The human arm is such that batsmen swing most powerfully to leg, and this is the side to which most sixes are hit. But Jayasuriya's strengths are most unusual: while he hits sixes on the leg side often enough, with pulls and swipes at the spinners or sweet pick-up shots off the quicks, he is at his most destructive when presented with a smidgen of width on the off side. Cricket has had many powerful cutters but never one who so often cuts for six. The body rocks back to make a little room, the powerful forearms, often glistening with sweat, slash ferociously at the ball at the top of its bounce, and the sound of a rifle shot accompanies the spectacle of the ball flying over point or third man. At 240 sixes and counting, Jayasuriya is the most prolific six-hitter in international cricket.

Wasim Akram

Akram said that he often didn't know what the ball was going to do when it left his hand. But he was probably being disingenuous. He also played down his allrounder tag by saying he was just a happy hitter. This was quite true. However, technique doesn't matter too much when you come in to bat in a one-dayer with three or four overs remaining, and in those situations Akram showed he had the eye and brute strength to shovel just about any delivery over deep midwicket or long-on. He also had a fast bowler's contempt for spin: when he broke the world record for most sixes in a Test innings, against Zimbabwe at Sheikhupura, nine of his 12 sixes were off the suffering legspinner Paul Strang, whose spin partner Andrew Whittall was let off with only three.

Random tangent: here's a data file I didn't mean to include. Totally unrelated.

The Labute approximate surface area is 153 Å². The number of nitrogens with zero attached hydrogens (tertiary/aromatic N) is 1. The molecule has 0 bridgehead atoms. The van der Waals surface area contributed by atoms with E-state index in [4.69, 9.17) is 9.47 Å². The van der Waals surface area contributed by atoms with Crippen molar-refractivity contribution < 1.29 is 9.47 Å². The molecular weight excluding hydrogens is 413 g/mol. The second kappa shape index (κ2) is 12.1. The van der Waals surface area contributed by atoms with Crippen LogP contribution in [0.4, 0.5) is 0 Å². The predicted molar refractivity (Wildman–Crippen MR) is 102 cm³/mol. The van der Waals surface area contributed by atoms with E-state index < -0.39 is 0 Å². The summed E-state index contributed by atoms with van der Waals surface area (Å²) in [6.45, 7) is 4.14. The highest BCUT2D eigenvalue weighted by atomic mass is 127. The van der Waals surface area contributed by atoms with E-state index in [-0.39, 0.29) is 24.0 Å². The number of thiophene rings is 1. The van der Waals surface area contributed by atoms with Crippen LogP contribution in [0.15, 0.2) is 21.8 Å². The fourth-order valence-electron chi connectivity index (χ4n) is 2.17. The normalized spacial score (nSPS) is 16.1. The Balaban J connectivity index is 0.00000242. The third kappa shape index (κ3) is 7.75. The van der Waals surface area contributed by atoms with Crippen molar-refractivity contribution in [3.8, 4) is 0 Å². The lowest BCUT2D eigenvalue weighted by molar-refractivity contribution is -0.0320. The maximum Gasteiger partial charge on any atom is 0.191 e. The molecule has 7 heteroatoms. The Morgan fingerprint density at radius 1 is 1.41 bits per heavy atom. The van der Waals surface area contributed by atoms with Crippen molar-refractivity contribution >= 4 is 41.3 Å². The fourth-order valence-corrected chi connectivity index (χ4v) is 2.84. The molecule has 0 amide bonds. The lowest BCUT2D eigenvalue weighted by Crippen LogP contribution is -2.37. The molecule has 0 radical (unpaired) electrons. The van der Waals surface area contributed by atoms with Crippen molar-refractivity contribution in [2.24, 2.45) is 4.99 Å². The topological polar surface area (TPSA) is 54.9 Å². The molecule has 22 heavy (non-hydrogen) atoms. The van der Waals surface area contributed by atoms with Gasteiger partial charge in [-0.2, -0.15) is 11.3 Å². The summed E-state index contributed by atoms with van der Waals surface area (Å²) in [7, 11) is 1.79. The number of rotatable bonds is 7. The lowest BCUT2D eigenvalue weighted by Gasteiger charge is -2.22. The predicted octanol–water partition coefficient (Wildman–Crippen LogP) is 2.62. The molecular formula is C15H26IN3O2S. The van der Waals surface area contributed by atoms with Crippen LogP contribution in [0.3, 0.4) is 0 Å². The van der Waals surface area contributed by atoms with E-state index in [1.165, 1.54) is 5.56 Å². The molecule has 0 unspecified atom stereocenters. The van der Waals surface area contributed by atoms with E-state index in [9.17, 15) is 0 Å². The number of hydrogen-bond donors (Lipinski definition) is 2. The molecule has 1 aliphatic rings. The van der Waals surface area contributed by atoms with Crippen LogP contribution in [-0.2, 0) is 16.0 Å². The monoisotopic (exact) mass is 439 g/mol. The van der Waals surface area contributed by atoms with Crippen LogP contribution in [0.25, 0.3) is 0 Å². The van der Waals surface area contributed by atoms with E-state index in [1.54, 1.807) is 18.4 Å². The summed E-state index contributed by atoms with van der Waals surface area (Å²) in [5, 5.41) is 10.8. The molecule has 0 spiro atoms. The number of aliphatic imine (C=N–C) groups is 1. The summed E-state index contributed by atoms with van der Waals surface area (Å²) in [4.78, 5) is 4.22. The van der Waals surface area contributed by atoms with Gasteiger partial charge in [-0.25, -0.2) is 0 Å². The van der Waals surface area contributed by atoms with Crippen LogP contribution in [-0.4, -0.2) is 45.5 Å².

Sourav Ganguly is a ruthless clouter of the spinners, and hits most of his sixes against them © Getty Images

Sourav Ganguly

Just as most people have a mental picture of what a bouncer at a club looks like, so they have a picture of what a six-hitter looks like. Ganguly is about as far from this image as could be. But even from his early days of domestic cricket, his slender frame - which has since filled out with time - somehow never stopped him from sending the ball soaring off the square in a massive arc. Ganguly is a ruthless clouter of the spinners, and hits most of his sixes against them, but it is his spectacular striking when charging the quicks - a move that cuts down what is already a miniscule reaction time - that deserves special mention. Two images come to mind: a six over point off Glenn McGrath in a brief innings in the World Cup final, and Ganguly charging Andrew Caddick in a game at Mumbai, finding a waist-high full-toss coming at his body, and quickly adjusting to punch it down the ground for six.